Wednesday, February 6, 2019
Seven, The movie Essay -- Film Review Moie Essays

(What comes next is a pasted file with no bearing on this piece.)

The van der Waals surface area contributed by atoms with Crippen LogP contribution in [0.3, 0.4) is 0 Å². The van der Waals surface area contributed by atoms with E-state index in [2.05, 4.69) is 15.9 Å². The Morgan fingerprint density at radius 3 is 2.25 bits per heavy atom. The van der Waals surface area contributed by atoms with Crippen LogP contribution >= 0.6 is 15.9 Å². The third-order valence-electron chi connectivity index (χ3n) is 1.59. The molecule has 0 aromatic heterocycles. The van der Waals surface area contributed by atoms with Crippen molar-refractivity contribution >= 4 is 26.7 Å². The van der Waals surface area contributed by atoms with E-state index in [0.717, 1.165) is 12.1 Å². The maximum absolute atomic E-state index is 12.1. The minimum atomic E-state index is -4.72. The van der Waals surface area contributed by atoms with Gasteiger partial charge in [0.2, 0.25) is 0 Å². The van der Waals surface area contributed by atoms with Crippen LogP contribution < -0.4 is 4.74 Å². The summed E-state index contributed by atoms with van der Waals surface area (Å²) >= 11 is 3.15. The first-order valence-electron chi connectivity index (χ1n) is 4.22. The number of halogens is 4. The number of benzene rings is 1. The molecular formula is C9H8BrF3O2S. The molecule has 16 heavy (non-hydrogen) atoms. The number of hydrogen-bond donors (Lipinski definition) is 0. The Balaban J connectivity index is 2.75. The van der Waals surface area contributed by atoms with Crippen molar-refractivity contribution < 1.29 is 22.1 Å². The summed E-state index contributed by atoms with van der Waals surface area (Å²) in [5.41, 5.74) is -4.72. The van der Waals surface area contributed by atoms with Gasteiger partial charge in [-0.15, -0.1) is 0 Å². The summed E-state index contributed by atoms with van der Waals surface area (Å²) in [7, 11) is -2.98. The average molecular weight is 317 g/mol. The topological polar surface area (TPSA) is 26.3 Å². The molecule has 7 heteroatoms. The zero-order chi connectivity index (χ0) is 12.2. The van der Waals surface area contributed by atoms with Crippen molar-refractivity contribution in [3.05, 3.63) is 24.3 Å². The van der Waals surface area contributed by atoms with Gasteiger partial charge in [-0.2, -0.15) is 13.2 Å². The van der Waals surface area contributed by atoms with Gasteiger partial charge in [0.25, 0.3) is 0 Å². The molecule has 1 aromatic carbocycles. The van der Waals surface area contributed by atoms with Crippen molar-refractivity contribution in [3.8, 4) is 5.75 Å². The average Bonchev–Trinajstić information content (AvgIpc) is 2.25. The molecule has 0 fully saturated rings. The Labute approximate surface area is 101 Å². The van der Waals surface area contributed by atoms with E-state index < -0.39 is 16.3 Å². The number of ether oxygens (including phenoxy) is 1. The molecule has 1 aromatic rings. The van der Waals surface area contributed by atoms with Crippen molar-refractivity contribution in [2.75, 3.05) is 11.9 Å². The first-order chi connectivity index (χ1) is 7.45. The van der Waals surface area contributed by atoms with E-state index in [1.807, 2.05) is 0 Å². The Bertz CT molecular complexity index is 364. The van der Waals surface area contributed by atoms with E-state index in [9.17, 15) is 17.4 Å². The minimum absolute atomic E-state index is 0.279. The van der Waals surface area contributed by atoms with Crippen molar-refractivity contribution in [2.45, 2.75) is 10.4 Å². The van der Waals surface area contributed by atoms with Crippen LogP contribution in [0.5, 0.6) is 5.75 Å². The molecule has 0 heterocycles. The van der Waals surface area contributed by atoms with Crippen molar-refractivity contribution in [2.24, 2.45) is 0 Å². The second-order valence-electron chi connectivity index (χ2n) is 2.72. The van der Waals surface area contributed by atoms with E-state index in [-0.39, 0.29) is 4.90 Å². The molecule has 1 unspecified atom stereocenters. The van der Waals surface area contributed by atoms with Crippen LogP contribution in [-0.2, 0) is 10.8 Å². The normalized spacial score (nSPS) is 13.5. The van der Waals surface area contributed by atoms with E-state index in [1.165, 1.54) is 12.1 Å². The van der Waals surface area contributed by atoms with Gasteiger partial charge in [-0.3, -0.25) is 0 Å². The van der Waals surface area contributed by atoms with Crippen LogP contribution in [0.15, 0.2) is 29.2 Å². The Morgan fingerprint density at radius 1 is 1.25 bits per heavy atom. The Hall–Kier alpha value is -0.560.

Seven, The movie Ernest Hemmingway one time wrote, the world is a fine place and worth fighting for, I agree with the second part. The movie Seven ends with that quote stated by pass, attempting to justify the many moral dilemmas touched upon by the movie exclusively mainly to bring the character of somersault and the audition back to the beginning. The dimension of the characters that the quote creates between the beginning of the movie and the end would have been preoccupied if the director David Fincher would have gone with the original storyboard ending. The beginning sequence does a great deal in showing the audience the personality of the cardinal main characters. It fades in to Somersets apartment where we match a medium-long shot of Somerset over the sink. He is not yet straightaway for work. It cuts to a medium shot of him looking in a mirror, adjusting his fix and collar very meticulously and yet as if he has through with(p) this many a time before. The camera s hoots the dresser top where Somersets personal items (keys, badge, pen, eyeglass case) are set, side-by-side, in order of their importance, in which he picks them up one by one. The camera cuts to the bed, neatly made, where his go coat lies, precisely placed. He picks a piece of lint we cannot really see off of the coat before putting it on. Somerset has said naught in this scene and yet we have already deciphered the character of person he is a very neat, well-organized, meticulous person whose lifespan seems to evolve around routine. With Somerset turning off his lamp, it fades into the darkness of the close scene, focusing on the large man lying face set down on the floor dead. It cuts to a long shot of Somerset behind walking away from the light, looking around the room and stopping to detect what was on the refrigerator. When Somerset asks the other swipe if the child saw the crime, the cop rudely replies, What kind of fucking question is that? You know, were all gonn a be real glad when we get rid of you, Somerset. You know that? Its constantly these questions with you. Did the kid see it? Who gives a fuck? Hes dead. His wife killed him. Anything else has nothing to do with us. This quote does two important things for the character of Somerset. First, it verifies our ideals of Somerset from the previous scene. His eye for detail entails us to conclude that he is a very skilled detective. It also shows t... ...t coincide with the final ending, creating symmetry that the audience can readily grasp, unlike the storyboard ending. The idea of original sin lies at heart the characters themselves, forming a bond with the audience that it depicts. Works ConsultedBrown, Royal S. Seven. Cineaste. 22.3 (1996) 44-47.King, Neal. Heroes in problematical Times Cop Action Movies in the U.S. Philadelphia Temple University Press, 1999.Macek, Steve. Places of Horror Finchers Seven and Fear of the City in Recent Hollywood Film. College Literature. 26.1 (1999) 80-97.Natoli, Joseph. hurrying to the Millennium Film and Culture 1993-1995. Albany State University of New York Press, 1998. Rubin, Martin. Thrillers Genres in American Cinema. New York Cambridge University Press, 1999.Se7en. By Andrew Kevin Walker. Dir. David Fincher. With Morgan Freeman and Brad Pitt. New Line, 1995. auxiliary Material (Disc 2). DVD-ROM online content.Walker, Andrew Kevin. Seven Production Draft Screenplay. Script-O-Rama. Online. America Online. 11 Nov. 2001.